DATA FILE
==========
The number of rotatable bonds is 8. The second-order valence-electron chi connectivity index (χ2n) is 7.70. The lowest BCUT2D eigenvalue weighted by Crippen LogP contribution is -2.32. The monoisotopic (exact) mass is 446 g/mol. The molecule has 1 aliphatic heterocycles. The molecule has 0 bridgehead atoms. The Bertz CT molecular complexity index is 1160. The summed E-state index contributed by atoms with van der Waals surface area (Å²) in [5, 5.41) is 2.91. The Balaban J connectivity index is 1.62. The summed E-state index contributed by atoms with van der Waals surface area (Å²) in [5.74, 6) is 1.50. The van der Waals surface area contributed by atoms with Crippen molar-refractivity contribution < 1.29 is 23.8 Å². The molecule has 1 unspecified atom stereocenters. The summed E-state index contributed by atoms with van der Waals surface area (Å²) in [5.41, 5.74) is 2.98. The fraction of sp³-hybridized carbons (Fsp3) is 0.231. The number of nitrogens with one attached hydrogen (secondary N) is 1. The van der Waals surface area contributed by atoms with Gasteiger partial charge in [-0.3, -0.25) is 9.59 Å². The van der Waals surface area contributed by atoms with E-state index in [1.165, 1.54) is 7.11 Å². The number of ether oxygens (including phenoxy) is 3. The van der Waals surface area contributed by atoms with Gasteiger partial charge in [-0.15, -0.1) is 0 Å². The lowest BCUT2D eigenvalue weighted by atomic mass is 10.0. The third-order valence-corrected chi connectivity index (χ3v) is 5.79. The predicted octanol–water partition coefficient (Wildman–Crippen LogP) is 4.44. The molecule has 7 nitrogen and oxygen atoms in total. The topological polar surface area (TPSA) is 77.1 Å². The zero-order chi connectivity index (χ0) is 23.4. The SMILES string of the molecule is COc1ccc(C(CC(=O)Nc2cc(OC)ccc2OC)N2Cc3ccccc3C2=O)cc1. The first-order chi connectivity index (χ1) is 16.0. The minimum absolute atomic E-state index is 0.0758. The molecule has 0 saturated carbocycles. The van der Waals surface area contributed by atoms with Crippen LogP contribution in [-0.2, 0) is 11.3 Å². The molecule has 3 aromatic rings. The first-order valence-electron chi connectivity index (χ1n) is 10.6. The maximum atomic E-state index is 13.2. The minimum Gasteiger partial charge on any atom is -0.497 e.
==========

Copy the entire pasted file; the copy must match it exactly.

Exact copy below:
The number of rotatable bonds is 8. The second-order valence-electron chi connectivity index (χ2n) is 7.70. The lowest BCUT2D eigenvalue weighted by Crippen LogP contribution is -2.32. The monoisotopic (exact) mass is 446 g/mol. The molecule has 1 aliphatic heterocycles. The molecule has 0 bridgehead atoms. The Bertz CT molecular complexity index is 1160. The summed E-state index contributed by atoms with van der Waals surface area (Å²) in [5, 5.41) is 2.91. The Balaban J connectivity index is 1.62. The summed E-state index contributed by atoms with van der Waals surface area (Å²) in [5.74, 6) is 1.50. The van der Waals surface area contributed by atoms with Crippen molar-refractivity contribution < 1.29 is 23.8 Å². The molecule has 1 unspecified atom stereocenters. The summed E-state index contributed by atoms with van der Waals surface area (Å²) in [5.41, 5.74) is 2.98. The fraction of sp³-hybridized carbons (Fsp3) is 0.231. The number of nitrogens with one attached hydrogen (secondary N) is 1. The van der Waals surface area contributed by atoms with Gasteiger partial charge in [-0.3, -0.25) is 9.59 Å². The van der Waals surface area contributed by atoms with E-state index in [1.165, 1.54) is 7.11 Å². The number of ether oxygens (including phenoxy) is 3. The van der Waals surface area contributed by atoms with Gasteiger partial charge in [-0.15, -0.1) is 0 Å². The lowest BCUT2D eigenvalue weighted by atomic mass is 10.0. The third-order valence-corrected chi connectivity index (χ3v) is 5.79. The predicted octanol–water partition coefficient (Wildman–Crippen LogP) is 4.44. The molecule has 7 nitrogen and oxygen atoms in total. The topological polar surface area (TPSA) is 77.1 Å². The zero-order chi connectivity index (χ0) is 23.4. The SMILES string of the molecule is COc1ccc(C(CC(=O)Nc2cc(OC)ccc2OC)N2Cc3ccccc3C2=O)cc1. The first-order chi connectivity index (χ1) is 16.0. The minimum absolute atomic E-state index is 0.0758. The molecule has 0 saturated carbocycles. The van der Waals surface area contributed by atoms with Crippen LogP contribution in [-0.2, 0) is 11.3 Å². The molecule has 3 aromatic rings. The first-order valence-electron chi connectivity index (χ1n) is 10.6. The maximum atomic E-state index is 13.2. The minimum Gasteiger partial charge on any atom is -0.497 e.